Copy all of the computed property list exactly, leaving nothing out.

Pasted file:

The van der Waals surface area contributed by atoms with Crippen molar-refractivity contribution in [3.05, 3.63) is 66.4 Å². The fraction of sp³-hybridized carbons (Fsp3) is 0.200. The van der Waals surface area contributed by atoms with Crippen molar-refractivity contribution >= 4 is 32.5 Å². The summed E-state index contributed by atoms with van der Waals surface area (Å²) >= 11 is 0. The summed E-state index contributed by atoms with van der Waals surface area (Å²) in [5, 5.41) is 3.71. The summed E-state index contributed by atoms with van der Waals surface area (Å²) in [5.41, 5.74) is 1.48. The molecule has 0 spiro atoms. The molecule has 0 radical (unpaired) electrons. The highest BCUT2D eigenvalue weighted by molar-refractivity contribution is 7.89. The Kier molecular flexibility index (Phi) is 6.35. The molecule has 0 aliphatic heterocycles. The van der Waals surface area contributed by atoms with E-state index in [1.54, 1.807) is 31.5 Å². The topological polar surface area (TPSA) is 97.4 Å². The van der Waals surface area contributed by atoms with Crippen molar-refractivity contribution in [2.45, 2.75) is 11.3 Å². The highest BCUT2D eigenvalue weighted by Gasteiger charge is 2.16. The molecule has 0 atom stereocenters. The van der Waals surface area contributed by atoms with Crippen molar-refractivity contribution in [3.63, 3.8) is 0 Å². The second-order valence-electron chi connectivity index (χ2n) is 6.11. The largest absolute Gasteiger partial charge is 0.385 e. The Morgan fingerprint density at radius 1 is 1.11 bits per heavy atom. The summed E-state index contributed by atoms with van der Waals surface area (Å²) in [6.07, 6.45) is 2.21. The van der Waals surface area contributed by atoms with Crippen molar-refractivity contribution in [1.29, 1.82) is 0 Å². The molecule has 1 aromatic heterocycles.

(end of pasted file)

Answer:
The van der Waals surface area contributed by atoms with Crippen molar-refractivity contribution in [3.05, 3.63) is 66.4 Å². The fraction of sp³-hybridized carbons (Fsp3) is 0.200. The van der Waals surface area contributed by atoms with Crippen molar-refractivity contribution >= 4 is 32.5 Å². The summed E-state index contributed by atoms with van der Waals surface area (Å²) >= 11 is 0. The summed E-state index contributed by atoms with van der Waals surface area (Å²) in [5, 5.41) is 3.71. The summed E-state index contributed by atoms with van der Waals surface area (Å²) in [5.41, 5.74) is 1.48. The molecule has 0 spiro atoms. The molecule has 0 radical (unpaired) electrons. The highest BCUT2D eigenvalue weighted by molar-refractivity contribution is 7.89. The Kier molecular flexibility index (Phi) is 6.35. The molecule has 0 aliphatic heterocycles. The van der Waals surface area contributed by atoms with E-state index in [1.54, 1.807) is 31.5 Å². The topological polar surface area (TPSA) is 97.4 Å². The van der Waals surface area contributed by atoms with Crippen molar-refractivity contribution in [2.45, 2.75) is 11.3 Å². The highest BCUT2D eigenvalue weighted by Gasteiger charge is 2.16. The molecule has 0 atom stereocenters. The van der Waals surface area contributed by atoms with Crippen molar-refractivity contribution in [3.63, 3.8) is 0 Å². The second-order valence-electron chi connectivity index (χ2n) is 6.11. The largest absolute Gasteiger partial charge is 0.385 e. The Morgan fingerprint density at radius 1 is 1.11 bits per heavy atom. The summed E-state index contributed by atoms with van der Waals surface area (Å²) in [6.07, 6.45) is 2.21. The van der Waals surface area contributed by atoms with Crippen molar-refractivity contribution in [1.29, 1.82) is 0 Å². The molecule has 1 aromatic heterocycles.